Peter Tierney is a Senior Researcher and Health & Performance Coach. He is currently working at lululemon, and prior to this spent a number of years working as a physical performance coach and sports scientist at Leinster Rugby in Ireland, and The Football Association in England. He has a PhD in sports science, a ProfDip in Data Analytics, a research MSc in GPS technology and his undergraduate BSc program was in health & performance science.
In this excellent piece, he shares his valuable insight for navigating the recovery process and how to focus on doing the most impactful things consistently well.
Where to Start
The first 2 questions you might (or maybe should) ask yourself when it comes to recovery are:
1) What am I recovering from?
2) When am I aiming to recover for?
The questions remain the same, but sometimes the answer is more straight forward: “I played a game on Saturday, and I am trying to recover for training on Monday”. Other times, it is far more complex: “I tore my ACL yesterday. My surgeon and physiotherapist suggest that it will take me 9 months to recover.”
However, I strongly believe the principles remain the same. These questions can help ground you in what is essential, help you focus your attention and energy on those most important things, and help you prioritise the strategies needed to support and accelerate your recovery.
Recovery from Training / Competition
I’ve developed an easy to interpret graphic (with input from a lot of other people) which I often use as a starting place to try simplify the thought process around recovery (not from injury).
Recovery is complex, but that doesn’t mean that your approach has to be complex. As an athlete (amateur or professional), you should aim to address the most beneficial things first (green) and largely avoid the harmful choices (red) in excess.
Often, with marketing and social media, people are tempted to start in the middle with expensive devices, without first addressing the most important and beneficial things.
This isn’t to say these tools aren’t useful – they do have their time and place – but they are secondary to what I refer to as the ‘big rocks’.
Sleep for Recovery
We all know (or hopefully know) the importance of sleep for overall health and also specifically for recovery. It’s a topic from the above graphic that I have also built out more specifically. My recommendation for sleep would also be to start addressing the items at either end of this list (i.e., focus on the aspects that have the greatest contribution to sleep – either positive or negative – and be consistent with these) and then work your way inwards if you need to.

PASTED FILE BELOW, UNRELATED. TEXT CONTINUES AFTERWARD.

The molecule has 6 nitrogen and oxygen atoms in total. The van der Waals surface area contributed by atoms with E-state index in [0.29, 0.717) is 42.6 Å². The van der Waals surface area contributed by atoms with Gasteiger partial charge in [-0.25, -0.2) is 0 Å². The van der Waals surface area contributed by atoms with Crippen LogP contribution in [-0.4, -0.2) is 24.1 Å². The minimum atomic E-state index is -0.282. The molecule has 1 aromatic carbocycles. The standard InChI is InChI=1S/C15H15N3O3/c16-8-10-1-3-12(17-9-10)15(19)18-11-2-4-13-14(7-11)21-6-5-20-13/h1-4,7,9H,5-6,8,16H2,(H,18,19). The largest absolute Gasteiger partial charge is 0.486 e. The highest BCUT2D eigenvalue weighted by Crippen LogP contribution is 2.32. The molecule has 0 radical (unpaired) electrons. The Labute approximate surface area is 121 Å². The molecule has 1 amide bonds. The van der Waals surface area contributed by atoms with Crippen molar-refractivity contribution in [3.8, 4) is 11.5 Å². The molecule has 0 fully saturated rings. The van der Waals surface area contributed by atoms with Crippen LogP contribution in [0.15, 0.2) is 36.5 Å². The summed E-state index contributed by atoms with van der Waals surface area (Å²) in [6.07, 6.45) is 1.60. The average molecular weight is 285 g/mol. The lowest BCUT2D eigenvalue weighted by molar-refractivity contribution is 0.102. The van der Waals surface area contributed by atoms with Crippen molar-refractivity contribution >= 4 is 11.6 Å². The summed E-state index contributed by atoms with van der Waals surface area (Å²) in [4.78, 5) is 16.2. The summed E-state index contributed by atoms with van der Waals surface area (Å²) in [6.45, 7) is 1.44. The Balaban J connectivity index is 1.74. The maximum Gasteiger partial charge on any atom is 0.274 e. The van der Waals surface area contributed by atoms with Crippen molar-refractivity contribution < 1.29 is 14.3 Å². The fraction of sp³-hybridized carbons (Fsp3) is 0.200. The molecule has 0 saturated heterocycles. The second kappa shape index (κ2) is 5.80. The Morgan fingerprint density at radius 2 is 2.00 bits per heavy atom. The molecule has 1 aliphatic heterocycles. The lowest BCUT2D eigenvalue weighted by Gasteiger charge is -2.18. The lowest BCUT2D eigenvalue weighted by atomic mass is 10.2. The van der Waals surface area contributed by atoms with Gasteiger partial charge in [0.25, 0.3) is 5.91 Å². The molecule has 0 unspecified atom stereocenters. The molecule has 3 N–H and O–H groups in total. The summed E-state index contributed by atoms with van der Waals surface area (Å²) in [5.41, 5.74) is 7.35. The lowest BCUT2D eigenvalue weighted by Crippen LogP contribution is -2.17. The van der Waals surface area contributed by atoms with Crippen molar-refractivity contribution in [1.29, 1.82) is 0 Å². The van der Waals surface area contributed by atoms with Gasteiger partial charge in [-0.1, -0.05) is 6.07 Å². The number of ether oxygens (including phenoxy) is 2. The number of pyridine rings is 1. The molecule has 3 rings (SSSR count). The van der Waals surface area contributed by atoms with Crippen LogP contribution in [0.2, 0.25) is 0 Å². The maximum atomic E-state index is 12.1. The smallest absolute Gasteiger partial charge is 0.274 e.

What you’ll start to see from these visuals – and what I’m writing – is that my approach to recovery is focused very much on the key contributors and the most impactful things done well over a long period of time. I truly believe this approach will have the greatest impact on your recovery and health in the long run.
Recovery from Injury
From my experience working with people, recovery from injury can be one of the most challenging periods to navigate – but also one of the most rewarding. Injury can often provide a necessary period of time to address other weaknesses. Maybe it’s that lack of flexibility you have always needs to improve, but never given the time to. Maybe you have never got on top of your nutrition because you needed to develop the skills needed to prepare your own food. If you reframe a period of injury, it can be a powerful tool.
From time of injury to return to play – people often have the expectation that this is a smooth, linear process. For the most part, in any rehabilitation process from injury this is not the case.
This figure might be a useful reference if you are injured, know someone who is struggling through injury – or for you if you pick an injury up in the future. Hopefully this can help you set realistic expectations returning from injury.
Physical & Psychological